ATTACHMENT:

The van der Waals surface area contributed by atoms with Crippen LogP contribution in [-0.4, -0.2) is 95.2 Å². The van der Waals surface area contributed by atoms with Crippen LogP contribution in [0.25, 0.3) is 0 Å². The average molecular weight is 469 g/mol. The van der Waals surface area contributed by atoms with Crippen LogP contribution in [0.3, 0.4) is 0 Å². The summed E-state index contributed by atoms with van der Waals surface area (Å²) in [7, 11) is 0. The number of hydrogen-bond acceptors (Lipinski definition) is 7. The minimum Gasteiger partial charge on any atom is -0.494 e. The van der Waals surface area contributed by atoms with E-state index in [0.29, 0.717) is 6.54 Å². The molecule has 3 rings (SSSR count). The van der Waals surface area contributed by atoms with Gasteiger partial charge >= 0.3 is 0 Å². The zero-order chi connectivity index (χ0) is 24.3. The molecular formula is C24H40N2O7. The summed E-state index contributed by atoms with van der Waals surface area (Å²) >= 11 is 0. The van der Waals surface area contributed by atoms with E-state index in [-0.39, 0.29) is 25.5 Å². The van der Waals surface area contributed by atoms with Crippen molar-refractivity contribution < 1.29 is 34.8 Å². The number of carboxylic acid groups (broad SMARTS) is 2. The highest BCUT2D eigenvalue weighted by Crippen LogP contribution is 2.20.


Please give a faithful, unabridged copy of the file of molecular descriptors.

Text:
The van der Waals surface area contributed by atoms with Crippen LogP contribution in [-0.4, -0.2) is 95.2 Å². The van der Waals surface area contributed by atoms with Crippen LogP contribution in [0.25, 0.3) is 0 Å². The average molecular weight is 469 g/mol. The van der Waals surface area contributed by atoms with Crippen LogP contribution in [0.3, 0.4) is 0 Å². The summed E-state index contributed by atoms with van der Waals surface area (Å²) in [7, 11) is 0. The number of hydrogen-bond acceptors (Lipinski definition) is 7. The minimum Gasteiger partial charge on any atom is -0.494 e. The van der Waals surface area contributed by atoms with E-state index in [0.29, 0.717) is 6.54 Å². The molecule has 3 rings (SSSR count). The van der Waals surface area contributed by atoms with Gasteiger partial charge >= 0.3 is 0 Å². The zero-order chi connectivity index (χ0) is 24.3. The molecular formula is C24H40N2O7. The summed E-state index contributed by atoms with van der Waals surface area (Å²) >= 11 is 0. The van der Waals surface area contributed by atoms with E-state index in [-0.39, 0.29) is 25.5 Å². The van der Waals surface area contributed by atoms with Crippen molar-refractivity contribution < 1.29 is 34.8 Å². The number of carboxylic acid groups (broad SMARTS) is 2. The highest BCUT2D eigenvalue weighted by Crippen LogP contribution is 2.20.